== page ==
FYI, here is the text of the House bill.
 

What is interesting about the amendment concerning CIA interrogations is that the intelligence committee reviewed the coercive interrogations, recognized that they have been effective and implicitly recognized that they do not constitute torture in violation of statute because this provision is not termed and exception to the torture statute.

While it appears to be erroneously relying upon the power of the purse to enact this provision, Congress clearly has the power to enact this amendment under its power to set rules for captures regardless of any signing statement of the President.

The amendment itself attempts to limit the use of coercive interrogation techniques to so called ticking bomb scenarios and is therefore exceedingly bad policy given the Senate's own finding that this program has "demonstrated value" in non ticking bomb interrogations. The President should work to get it stripped out or veto the bill.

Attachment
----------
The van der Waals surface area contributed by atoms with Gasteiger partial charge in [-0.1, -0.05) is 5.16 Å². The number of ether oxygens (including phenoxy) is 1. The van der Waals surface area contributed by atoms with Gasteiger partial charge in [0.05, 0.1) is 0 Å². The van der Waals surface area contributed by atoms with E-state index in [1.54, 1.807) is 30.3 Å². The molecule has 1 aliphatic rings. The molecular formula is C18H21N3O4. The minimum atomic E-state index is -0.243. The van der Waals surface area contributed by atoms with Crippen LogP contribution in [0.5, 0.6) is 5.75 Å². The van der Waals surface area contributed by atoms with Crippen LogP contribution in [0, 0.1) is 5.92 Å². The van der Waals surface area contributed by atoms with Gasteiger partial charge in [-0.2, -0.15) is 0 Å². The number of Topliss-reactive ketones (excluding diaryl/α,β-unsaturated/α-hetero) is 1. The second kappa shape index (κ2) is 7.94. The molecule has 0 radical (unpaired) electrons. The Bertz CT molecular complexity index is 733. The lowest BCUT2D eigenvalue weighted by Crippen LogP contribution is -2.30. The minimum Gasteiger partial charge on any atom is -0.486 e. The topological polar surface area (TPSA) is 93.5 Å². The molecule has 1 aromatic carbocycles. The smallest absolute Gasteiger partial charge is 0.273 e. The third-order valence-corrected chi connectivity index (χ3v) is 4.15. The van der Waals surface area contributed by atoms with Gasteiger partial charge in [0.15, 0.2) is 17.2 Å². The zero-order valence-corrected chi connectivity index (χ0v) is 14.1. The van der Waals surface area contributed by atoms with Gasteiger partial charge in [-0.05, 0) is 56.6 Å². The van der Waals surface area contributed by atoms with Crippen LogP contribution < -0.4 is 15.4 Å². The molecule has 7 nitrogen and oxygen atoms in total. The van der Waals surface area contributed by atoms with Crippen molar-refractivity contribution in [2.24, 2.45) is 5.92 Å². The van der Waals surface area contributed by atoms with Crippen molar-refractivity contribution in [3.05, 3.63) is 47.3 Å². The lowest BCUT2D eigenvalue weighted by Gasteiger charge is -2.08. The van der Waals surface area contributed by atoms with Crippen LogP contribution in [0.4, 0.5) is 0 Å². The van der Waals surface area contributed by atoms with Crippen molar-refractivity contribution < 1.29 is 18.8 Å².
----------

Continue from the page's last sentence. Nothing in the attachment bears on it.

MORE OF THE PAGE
Bart,

Read the post. The amendment to which you object is not in the bill. It failed to be adopted in committee.
 

From the summary I read via TPM link, the bill is pleasingly strong, and at first blush about exactly what "We the people," the professionals in the field, and those in the legal community who know this/these areas of law who aren't bonkers have been demanding and prescribing.

Let's see how it turns out. And what happens when that necessary straightjacket is sent to Bushit with the demand that he submit to it without unseemly resistance.

And what happens when he likely vetoes. Bushit is going to get hit upside the head by Fall defections by Congressional Republicans. Then we'll look again at his veto options.

Hopefully at minimum it will shut up those who've been bashing the Democrats for "not doing anything" as if there weren't Republicans in the same room with them.